FED UP: OTHER EXIT STRATEGIES (c) Leo Haviland June 10, 2013

The Federal Reserve Board proclaimed in June 2011 a framework of principles for an exit strategy from its extraordinary and highly accommodative monetary policy. Are their exit principles in the process of changing a little bit, and might they do so relatively soon? It seems so.

The Fed is not the only financial visionary with an exit strategy. Participants in debt, stock, currency, commodity, real estate, and other marketplaces also possess exit (and entrance) schemes and tactics.

What signs probably warn that (for whatever reason, including a potential change in Fed policy) there is a noteworthy (substantial) exit underway from long positions in the UST?

Those on the alert for bulls to exit (bears to enter) the UST corral should monitor German and Japanese sovereign debt marketplace yields. Also remember debt yields and trends for European “periphery” and emerging marketplace nations.

Of course US dollar, S+P 500, and commodity trends entangle with and help to explain exits from (and entrances into) UST (and other interest rate) playgrounds. How much convergence and divergence has there been and will there be between falling (and rising) UST yields and past and future S+P 500 patterns? If UST rates keep rising higher and higher (suppose they exceed the high achieved in the past few weeks), will the S+P 500 inevitably continue to move up and up? Other questions loom. If the Fed keeps repressing UST yields, what will the jury decide for the US dollar (either on a broad, real trade-weighted basis, or in individual crosses against the Euro FX, Japanese Yen, Chinese renminbi, and so forth).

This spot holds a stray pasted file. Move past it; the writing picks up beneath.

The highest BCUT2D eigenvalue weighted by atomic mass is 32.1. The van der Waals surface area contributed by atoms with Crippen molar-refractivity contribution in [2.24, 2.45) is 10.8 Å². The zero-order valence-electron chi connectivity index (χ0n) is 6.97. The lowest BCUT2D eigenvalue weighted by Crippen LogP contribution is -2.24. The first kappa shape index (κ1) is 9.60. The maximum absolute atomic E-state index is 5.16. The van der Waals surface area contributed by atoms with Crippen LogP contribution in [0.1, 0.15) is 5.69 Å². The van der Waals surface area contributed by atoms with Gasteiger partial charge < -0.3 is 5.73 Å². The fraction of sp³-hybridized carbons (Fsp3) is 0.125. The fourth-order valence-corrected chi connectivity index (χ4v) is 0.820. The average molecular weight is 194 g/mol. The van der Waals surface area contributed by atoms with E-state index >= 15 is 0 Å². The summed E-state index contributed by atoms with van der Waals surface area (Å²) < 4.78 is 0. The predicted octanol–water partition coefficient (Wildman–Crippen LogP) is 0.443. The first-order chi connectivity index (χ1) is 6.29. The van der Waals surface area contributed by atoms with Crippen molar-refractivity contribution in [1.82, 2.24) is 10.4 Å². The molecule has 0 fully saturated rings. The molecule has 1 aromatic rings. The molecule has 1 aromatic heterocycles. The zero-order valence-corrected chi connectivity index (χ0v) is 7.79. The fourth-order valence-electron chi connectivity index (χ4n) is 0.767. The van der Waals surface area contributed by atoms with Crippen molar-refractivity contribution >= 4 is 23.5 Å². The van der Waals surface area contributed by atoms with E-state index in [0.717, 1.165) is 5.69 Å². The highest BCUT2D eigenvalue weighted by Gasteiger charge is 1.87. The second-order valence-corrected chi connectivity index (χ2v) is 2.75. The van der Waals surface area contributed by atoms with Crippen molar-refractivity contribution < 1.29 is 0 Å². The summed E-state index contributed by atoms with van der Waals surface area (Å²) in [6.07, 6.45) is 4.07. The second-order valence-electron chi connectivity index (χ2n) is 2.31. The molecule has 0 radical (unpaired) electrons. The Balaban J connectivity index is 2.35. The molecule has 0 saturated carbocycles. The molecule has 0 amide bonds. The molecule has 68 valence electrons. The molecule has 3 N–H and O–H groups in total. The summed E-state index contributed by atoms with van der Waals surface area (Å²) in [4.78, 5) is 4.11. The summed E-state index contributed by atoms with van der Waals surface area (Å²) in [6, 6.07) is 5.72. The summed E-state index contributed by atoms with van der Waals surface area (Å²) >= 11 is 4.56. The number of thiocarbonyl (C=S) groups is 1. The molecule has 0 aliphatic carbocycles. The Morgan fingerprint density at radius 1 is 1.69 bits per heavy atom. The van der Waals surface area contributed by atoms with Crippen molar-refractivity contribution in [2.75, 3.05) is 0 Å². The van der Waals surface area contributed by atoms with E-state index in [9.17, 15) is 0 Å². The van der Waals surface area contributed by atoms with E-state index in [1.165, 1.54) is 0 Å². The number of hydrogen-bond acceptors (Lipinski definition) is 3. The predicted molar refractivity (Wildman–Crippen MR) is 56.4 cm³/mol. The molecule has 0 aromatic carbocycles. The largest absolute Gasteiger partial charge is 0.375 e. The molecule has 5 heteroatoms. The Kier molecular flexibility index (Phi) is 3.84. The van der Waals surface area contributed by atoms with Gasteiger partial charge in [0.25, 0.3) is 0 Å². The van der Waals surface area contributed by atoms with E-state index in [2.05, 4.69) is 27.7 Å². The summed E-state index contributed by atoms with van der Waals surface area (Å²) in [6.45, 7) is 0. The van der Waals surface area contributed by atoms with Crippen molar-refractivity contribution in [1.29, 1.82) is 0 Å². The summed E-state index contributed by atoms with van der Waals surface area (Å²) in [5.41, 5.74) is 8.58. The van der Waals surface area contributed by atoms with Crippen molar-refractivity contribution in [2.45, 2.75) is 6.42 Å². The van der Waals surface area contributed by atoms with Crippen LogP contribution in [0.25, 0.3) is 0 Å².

Thus it apparently has become increasingly difficult (at least at low nominal yield levels) to captivate foreigners into buying UST notes and bonds (and T-bills too). The slowdown in overseas net buying of UST probably occurred after March 2013 as well. In this context, note the steady rise in rates since July 2012’s bottom (and the 1.55pc low on 11/16/12 and 1.56pc on 12/6/12). And after all, the US does have some inflation (now around 1.5 percent) and the first several years of the UST yield curve offers no (or very little) real return to foreigners or anyone else. The seven year note now yields around 1.60pc. Even the 10 year’s return is mediocre.

US-Treasury-10-Year-Note-Chart-(6-10-13,-for-the-Fed-Up-essay)
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Fed Up- Other Exit Strategies (6-10-13)
US Treasury 10 Year Note Chart (6-10-13)